For a horseplayer who has just spent a season in Saratoga, the mere sight of Bowie Race Course can jolt all of his sensibilities.

At Saratoga, a visitor pays $1.50 to park his car and $4 for clubhouse admission and enters a place of storied charm and beauty. He may even get the feeling that the management is very happy to have him for a customer.

At Bowie, the visitor pays $3 to park and $5 to enter a clubhouse where he is immediately engulfed by the track's legendary cavernous gloom. In fact, the place seemed even darker than usual when it opened its fall meeting this week, as if management decided to save a few more dollars by cutting down the wattage of the light bulbs.

Of course, a horseplayer who buries his nose in the Racing Form all day will be oblivious to these esthetic deficiencies (except for the fact that he may have to squint a little bit to read the paper at Bowie). The intellectual stimulation and challenge of handicapping is much the same under Saratoga's elm trees or Bowie's black rafters. And during the first week at Bowie this week, I was strongly reminded in one way of my betting experience at Saratoga.

In my first three days at the Spa, I lost my shirt without comprehending why. When I did finally understand, my fortunes reversed. The key was to understand the nature of the racing surface.

Track biases -- the tendency of a track to favor certain post positions or running styles -- seem to be more prevalent and a more crucial handicapping factor every year. Honest, uniform race tracks have become almost a rarity in America. At Saratoga, the track sometimes became so speed-favoring that not a single stretch-runner would run creditably all day.

At Bowie, the track bias factor is a bit more subtle. The Bowie strip seems to give a slight edge to speed horses on the inside, but it's only an edge. However, a large part of the Bowie horse population has been running at Timonium, where the inside-speed bias was often insuperable.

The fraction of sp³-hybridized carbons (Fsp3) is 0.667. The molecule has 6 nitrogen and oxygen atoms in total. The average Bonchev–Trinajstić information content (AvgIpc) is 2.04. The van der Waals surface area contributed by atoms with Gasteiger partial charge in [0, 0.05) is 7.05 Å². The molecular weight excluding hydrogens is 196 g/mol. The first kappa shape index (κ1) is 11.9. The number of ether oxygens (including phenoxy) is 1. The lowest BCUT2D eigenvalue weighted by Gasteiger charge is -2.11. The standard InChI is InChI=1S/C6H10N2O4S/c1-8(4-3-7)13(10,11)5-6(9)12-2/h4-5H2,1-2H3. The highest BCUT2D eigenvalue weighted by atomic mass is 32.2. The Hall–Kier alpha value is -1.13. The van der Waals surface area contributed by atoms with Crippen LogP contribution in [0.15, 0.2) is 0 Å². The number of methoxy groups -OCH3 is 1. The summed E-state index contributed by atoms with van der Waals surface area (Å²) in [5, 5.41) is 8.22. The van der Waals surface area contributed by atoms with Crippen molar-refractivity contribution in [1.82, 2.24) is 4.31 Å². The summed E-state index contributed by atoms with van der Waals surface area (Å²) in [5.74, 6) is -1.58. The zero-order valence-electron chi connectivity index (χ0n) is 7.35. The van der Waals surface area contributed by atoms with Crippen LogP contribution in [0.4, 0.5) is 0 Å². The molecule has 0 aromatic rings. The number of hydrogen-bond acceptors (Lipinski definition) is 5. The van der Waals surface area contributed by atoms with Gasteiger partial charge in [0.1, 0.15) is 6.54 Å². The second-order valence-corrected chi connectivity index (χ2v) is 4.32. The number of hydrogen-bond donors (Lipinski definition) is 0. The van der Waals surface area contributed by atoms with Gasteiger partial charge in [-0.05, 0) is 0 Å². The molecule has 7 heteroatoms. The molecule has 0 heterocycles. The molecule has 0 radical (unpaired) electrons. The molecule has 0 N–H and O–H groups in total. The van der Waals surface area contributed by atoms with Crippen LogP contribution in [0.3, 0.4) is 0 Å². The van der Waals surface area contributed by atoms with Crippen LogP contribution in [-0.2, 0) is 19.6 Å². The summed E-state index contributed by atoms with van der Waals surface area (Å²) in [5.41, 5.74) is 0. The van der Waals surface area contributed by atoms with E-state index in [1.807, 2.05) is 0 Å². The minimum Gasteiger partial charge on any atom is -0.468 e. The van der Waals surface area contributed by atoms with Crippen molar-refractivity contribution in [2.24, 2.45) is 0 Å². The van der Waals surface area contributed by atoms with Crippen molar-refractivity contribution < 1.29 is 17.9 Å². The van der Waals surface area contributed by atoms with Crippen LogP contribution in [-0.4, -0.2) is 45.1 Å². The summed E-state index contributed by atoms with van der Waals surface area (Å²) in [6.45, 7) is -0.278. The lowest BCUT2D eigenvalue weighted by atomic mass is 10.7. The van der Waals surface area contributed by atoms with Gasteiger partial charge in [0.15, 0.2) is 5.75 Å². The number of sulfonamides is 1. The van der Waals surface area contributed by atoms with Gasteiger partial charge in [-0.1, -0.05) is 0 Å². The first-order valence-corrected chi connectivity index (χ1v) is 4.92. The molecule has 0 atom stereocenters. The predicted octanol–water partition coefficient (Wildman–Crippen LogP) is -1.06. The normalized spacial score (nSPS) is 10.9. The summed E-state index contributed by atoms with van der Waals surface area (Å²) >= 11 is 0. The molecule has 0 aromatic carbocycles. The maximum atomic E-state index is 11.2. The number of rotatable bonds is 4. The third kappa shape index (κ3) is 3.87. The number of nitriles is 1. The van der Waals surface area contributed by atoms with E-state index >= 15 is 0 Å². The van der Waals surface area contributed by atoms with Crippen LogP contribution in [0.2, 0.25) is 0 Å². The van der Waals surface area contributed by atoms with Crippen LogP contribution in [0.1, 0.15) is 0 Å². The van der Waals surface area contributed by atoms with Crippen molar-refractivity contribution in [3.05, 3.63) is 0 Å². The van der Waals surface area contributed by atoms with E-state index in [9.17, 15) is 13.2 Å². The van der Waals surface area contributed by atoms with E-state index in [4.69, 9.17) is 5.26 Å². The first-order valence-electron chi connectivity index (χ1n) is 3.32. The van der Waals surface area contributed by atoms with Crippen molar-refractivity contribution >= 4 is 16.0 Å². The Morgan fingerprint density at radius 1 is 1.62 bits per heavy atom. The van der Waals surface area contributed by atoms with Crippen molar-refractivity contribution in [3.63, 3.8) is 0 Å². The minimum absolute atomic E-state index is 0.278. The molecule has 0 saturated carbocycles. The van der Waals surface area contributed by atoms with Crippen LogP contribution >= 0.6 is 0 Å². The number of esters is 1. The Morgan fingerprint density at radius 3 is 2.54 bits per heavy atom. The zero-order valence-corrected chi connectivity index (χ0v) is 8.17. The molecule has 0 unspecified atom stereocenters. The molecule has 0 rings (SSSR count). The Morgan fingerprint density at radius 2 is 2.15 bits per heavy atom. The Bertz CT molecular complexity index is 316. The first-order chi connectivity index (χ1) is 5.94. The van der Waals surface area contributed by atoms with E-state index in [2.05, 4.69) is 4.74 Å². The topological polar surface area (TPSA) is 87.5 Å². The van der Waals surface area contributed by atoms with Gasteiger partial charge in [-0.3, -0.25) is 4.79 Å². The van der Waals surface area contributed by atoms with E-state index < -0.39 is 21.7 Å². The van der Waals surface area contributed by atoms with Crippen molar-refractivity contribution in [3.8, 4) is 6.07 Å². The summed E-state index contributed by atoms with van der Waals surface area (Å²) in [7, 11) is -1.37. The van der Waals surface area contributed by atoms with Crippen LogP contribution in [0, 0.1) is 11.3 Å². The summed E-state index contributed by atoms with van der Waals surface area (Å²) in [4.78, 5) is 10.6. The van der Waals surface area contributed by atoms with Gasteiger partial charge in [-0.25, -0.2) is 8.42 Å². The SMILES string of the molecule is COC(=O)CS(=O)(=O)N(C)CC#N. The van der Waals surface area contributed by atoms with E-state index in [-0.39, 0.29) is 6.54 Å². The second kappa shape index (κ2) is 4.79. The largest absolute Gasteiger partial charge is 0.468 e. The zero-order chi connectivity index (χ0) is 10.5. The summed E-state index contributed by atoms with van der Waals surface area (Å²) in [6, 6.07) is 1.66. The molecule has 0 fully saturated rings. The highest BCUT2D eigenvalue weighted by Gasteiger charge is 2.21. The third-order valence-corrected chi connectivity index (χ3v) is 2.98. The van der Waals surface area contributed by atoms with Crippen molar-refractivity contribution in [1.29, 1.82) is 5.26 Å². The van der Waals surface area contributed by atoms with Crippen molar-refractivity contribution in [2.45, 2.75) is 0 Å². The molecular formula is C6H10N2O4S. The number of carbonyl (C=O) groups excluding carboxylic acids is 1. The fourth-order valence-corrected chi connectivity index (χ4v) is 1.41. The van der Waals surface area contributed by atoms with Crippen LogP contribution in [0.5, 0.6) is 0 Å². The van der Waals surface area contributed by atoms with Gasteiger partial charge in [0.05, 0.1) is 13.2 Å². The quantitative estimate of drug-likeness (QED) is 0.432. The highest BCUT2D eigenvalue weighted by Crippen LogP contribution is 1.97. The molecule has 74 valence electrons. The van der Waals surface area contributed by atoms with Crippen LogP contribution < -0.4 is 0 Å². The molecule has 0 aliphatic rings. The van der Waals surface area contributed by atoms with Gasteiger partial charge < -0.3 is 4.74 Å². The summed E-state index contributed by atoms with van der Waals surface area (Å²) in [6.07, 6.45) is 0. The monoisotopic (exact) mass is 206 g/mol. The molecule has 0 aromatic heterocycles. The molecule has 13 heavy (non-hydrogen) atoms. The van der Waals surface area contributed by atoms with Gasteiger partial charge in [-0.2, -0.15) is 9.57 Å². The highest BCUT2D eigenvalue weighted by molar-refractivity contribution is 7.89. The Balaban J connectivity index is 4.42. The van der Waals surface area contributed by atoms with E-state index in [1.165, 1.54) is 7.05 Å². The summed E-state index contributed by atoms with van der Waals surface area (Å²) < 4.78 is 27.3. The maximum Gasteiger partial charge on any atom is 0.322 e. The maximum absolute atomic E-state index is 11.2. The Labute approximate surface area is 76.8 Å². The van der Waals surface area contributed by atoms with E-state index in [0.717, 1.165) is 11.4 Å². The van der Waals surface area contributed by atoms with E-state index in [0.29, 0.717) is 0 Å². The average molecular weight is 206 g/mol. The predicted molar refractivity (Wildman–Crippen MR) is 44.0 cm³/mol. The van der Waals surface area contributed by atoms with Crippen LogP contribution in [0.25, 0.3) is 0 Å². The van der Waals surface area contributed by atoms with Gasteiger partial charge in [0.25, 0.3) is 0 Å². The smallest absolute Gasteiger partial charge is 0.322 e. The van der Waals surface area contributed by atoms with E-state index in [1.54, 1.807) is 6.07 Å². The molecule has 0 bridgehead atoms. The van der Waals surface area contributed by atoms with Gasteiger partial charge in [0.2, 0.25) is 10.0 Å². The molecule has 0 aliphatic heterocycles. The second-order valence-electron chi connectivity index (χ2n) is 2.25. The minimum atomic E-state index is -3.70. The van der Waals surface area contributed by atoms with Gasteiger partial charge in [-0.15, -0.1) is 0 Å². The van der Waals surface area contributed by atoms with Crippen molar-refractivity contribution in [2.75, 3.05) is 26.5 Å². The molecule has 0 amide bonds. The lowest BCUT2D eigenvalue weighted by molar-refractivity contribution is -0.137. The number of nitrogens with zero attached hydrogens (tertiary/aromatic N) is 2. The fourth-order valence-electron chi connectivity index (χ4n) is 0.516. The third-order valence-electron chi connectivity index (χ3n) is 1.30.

Handicappers at Bowie should dismiss -- or at least view with considerable skepticism -- horses who ran well at Timonium because they got a clear early lead and got to the rail. Conversely, horses who lost ground on Timonium's sharp turns but still managed to run creditably will offer attractive opportunities at Bowie. The wise guys all made a score on opening day on a filly named Jump, who was almost carried out into the parking lot in her last start at Timonium, then came back to beat supposedly classier horses and pay $11.20 at Bowie.

That suggests another reason why the horses from Timonium deserve careful scrutiny at Bowie. The typical handicapper will look at animals from Timonium and Delaware Park and prefer the latter, because he perceives Delaware as a "major" racetrack and Timonium as the minor leagues. In fact, aside from its big stakes events, the racing at Delaware was often pathetically uncompetitive. The fields for cheaper claiming events were much tougher at Timonium. Furthermore, the more liberal medication rules in force at Delaware makes shippers from that track a doubly risky proposition.

The opportunities at Bowie appear to be abundant, as well they should be. Once a horseplayer has spent $3 for parking, $5 for admission, 50 cents for a program and $2.40 for a hot dog, he had better pick some winners fast.